Date of Award


Degree Name

Doctor of Philosophy


Educational Leadership, Research and Technology

First Advisor

Dr. Gary Miron


In the last two decades, organizations have increasingly used computer-based instruction as a method to deliver training to employees and instruction to students. The e-learning market reached $50 billion in 2005 and is expected to double by 2010. A number of different evaluation models can and have been used to measure effectiveness and worth of programs. However, the literature indicates the evaluation of e-learning may need to develop new models for evaluation.

The purpose of this study is to develop a framework to enhance the process of elearning evaluation in organizations. The E-Learning Evaluation Checklist (ELEC)— which was developed and applied in this dissertation—is based on Scriven's Key Evaluation Checklist and addresses elements required for evaluation of e-learning in organizations.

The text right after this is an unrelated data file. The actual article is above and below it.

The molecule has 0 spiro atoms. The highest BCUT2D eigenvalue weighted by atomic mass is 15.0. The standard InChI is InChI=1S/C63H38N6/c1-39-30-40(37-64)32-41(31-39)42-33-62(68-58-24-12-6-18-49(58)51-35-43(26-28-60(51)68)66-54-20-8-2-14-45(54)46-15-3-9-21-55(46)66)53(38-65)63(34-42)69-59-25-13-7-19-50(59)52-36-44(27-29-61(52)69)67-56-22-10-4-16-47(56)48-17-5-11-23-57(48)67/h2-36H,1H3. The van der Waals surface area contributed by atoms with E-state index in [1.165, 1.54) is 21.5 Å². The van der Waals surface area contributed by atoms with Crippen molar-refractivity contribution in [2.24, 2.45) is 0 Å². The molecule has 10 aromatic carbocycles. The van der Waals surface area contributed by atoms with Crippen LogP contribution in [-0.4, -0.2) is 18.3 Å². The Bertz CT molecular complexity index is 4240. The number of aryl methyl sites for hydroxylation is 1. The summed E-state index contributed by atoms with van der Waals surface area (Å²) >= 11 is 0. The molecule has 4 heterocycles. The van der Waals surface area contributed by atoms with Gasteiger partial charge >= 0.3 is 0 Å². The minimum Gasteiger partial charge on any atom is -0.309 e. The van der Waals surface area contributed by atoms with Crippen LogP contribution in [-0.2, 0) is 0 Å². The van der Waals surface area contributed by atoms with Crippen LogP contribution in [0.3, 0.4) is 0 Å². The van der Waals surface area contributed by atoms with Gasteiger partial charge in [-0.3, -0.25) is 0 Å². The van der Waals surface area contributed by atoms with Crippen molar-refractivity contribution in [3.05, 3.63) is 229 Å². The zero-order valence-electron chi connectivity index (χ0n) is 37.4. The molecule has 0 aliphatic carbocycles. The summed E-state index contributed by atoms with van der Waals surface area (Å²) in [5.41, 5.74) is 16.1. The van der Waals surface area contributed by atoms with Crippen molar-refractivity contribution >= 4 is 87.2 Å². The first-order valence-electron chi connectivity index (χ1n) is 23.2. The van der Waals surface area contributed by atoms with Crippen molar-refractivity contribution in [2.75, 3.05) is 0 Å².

Three sequential and distinct data collection phases were used in this study: (a) an expert panel review, (b) a pilot study using the draft checklist, and (c) an online survey of persons that might be interested to used this checklist. Revisions were made to the checklist after each phase of data collection. Feedback from the expert panel members helped to focus and streamline the checklist. Their suggestions also ensured that the checklist was more understandable for a broader audience. The pilot study involved using the checklist to guide the development of an evaluation plan for a local e-learning program. This activity helped the author understand and address some of the questions and weaknesses that others would face when using the checklist. The data from the online survey of e-learning by professionals yielded information on how the checklist was perceived by a broader audience.

Access Setting

Dissertation-Open Access